I love villains! And I say that with next to no shame. Nothing creates successful tension and plot like an evil heartless bastard at the center of it all. Today I am looking at 10 times the author really shined in villain crafting.
10 Times Authors Nailed it With Fictional Villains
Big Brother from George Orwell’s 1984. Okay, so this one is technically symbolic but no less villainous. Portrayed as the leader of a totalitarian state, Ocean, we are exposed to the Party which holds absolute control over society for its own benefit. Perhaps, this villain is most successful because it addresses relevant fears and themes.
“Always eyes watching you and the voice enveloping you. Asleep or awake, indoors or out of doors, in the bath or bed- no escape. Nothing was your own except the few cubic centimeters in your skull.”
~George Orwell, 1984
Walder Frey from George RR Martin’s Song of Ice and Fire series easily lands a spot in my top 10 Villians. Boasting a terrible arsenal of crimes that range from murder and incest to incredibly horrible hospitality (can we say Red Wedding) this weasel leaves the reader feeling so violated that the hate flows naturally and uncontrollably.
Hal 9000 is a sentient computer in Arthur C. Clark’s 2001: A Space Odessy. There was something completely unsettling about this unlikely antagonist and his ever calm and light demeanor. What Hal 9000 lacks for in physical form, he makes up for in a very unnerving omniscient presence.
The White Witch is no stranger to many us. Appearing in C.S. Lewis’s The Lion, Witch and The Wardrobe, she single-handedly stopped Christmas. Turning her many victims to stone, she is incredibly cruel and responsible for a large amount of unhappiness. As a child, I found this disheartening and terrifying. I still loathe her. I also still have an odd desire to experience Turkish Delight. Go figure.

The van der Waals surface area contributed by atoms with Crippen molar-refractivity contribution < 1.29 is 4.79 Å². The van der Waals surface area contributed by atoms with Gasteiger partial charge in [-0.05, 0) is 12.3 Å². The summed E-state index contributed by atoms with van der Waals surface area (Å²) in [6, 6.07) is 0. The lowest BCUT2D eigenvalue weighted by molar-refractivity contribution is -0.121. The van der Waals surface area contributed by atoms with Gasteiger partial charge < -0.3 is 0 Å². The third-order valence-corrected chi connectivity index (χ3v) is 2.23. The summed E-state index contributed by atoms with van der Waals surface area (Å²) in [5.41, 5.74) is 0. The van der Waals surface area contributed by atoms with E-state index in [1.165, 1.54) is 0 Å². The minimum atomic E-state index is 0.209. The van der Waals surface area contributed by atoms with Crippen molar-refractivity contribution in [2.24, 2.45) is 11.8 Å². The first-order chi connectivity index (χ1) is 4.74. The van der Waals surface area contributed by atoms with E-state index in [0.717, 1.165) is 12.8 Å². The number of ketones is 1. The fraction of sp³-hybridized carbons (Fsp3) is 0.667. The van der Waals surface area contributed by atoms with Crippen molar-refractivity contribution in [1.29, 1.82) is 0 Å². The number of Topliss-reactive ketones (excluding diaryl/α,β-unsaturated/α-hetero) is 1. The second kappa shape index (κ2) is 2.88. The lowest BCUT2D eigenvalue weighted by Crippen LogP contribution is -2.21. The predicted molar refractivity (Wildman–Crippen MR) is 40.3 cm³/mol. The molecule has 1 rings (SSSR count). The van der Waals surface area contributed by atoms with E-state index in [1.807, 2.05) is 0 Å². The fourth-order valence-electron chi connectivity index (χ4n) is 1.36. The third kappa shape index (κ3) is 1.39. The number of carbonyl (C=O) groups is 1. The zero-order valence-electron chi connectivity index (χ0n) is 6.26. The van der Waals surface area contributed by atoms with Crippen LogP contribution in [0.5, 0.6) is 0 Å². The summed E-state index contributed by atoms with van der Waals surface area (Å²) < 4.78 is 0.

Thomas Harris’ cannibalistic genius, Hannibal Lecter first appeared in Red Dragon, 1981. As if murder was not a heinous enough crime, Harris upped the ante by adding the element of cannibalism. Include Lecter’s ability to really tap into his victim’s psyche and the whole experience took the unsettling to a brand new level.
“When the fox hears the rabbits scream, he comes a-runnin, but not to help.”
~Hannibal Lecter, Thomas Harris
Amy Dunne from Gillian Flynn’s Gone Girl earns a spot for redefining femme fatale and running away with it! Brilliant and incredibly manipulative, she offers the reader many reasons to fear her. There is a part of me that was more terrified of the small amount of admiration I felt. The girl has skills.
Sauron really needs no introduction, but for those of you who are incredibly behind the times, he was first mentioned in JRR Tolkien’s The Hobbit but best know for Lord of the Rings. Being of a higher order of Maiar and possessing divine powers, he seeks the 10th ring in order to wield its power to corrupt and destroy all that is good. And let us not forget his all-seeing eye. Frightening right?
Miss Havisham from Charles Dickens’s Great Expectations. If being heartless qualifies one as a solid villain, I must award her with a spot today. After having her own heart broken, she takes in young Estella and raises her to do exactly that, break hearts. Perhaps what is most evil here is that she seeks revenge for her own pain through the suffering of others with no regard to the consequence.
Aunt Lydia from Margaret Atwood’s The Handmaid’s Tale unnerves me on multiple fronts. Belonging to the Republic of Gilead, she is charged with overseeing and teaching the handmaids. Her techniques that range from cattle prods to many other torturous methods are used to enforce the horrendous rules and laws of the Republic of Gilead. Perhaps it is the thought of witnessing women take up sides against themselves that really did the trick here?
Ordinary, said Aunt Lydia, is what you are used to. This may not seem ordinary to you now, but after a time it will. It will become ordinary.
~The Handmaid’s Tale, Margaret Atwood
Alex from A Clockwork Orange by Anthony Burgess takes the final spot today. While he could possibly be categorized as an antihero, I am including him for his sociopathic behavior and violent tendencies. Everything about Alex is morally wrong and worked in a stellar fashion to convey some heavy hitting themes.
Your turn! Which villains made the biggest impact on you, good or bad?